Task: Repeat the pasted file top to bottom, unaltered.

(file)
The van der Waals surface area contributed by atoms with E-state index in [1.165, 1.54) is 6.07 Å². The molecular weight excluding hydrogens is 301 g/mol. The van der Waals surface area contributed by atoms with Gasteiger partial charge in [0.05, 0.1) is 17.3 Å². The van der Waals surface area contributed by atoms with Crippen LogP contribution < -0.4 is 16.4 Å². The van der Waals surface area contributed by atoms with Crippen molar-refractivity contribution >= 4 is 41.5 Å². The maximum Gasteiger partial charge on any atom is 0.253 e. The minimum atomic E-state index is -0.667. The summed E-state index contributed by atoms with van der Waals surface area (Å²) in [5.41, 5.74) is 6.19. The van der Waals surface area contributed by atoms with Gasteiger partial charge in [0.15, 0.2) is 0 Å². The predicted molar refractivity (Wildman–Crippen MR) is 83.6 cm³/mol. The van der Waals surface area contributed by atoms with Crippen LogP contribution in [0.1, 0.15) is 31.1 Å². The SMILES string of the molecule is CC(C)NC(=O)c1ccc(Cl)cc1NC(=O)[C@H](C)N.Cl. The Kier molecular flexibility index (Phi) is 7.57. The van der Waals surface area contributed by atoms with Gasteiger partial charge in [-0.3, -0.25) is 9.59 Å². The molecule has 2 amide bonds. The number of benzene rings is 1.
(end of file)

The van der Waals surface area contributed by atoms with E-state index in [1.165, 1.54) is 6.07 Å². The molecular weight excluding hydrogens is 301 g/mol. The van der Waals surface area contributed by atoms with Gasteiger partial charge in [0.05, 0.1) is 17.3 Å². The van der Waals surface area contributed by atoms with Crippen LogP contribution < -0.4 is 16.4 Å². The van der Waals surface area contributed by atoms with Crippen molar-refractivity contribution >= 4 is 41.5 Å². The maximum Gasteiger partial charge on any atom is 0.253 e. The minimum atomic E-state index is -0.667. The summed E-state index contributed by atoms with van der Waals surface area (Å²) in [5.41, 5.74) is 6.19. The van der Waals surface area contributed by atoms with Gasteiger partial charge in [0.15, 0.2) is 0 Å². The predicted molar refractivity (Wildman–Crippen MR) is 83.6 cm³/mol. The van der Waals surface area contributed by atoms with Crippen LogP contribution in [0.1, 0.15) is 31.1 Å². The SMILES string of the molecule is CC(C)NC(=O)c1ccc(Cl)cc1NC(=O)[C@H](C)N.Cl. The Kier molecular flexibility index (Phi) is 7.57. The van der Waals surface area contributed by atoms with Gasteiger partial charge in [-0.3, -0.25) is 9.59 Å². The molecule has 2 amide bonds. The number of benzene rings is 1.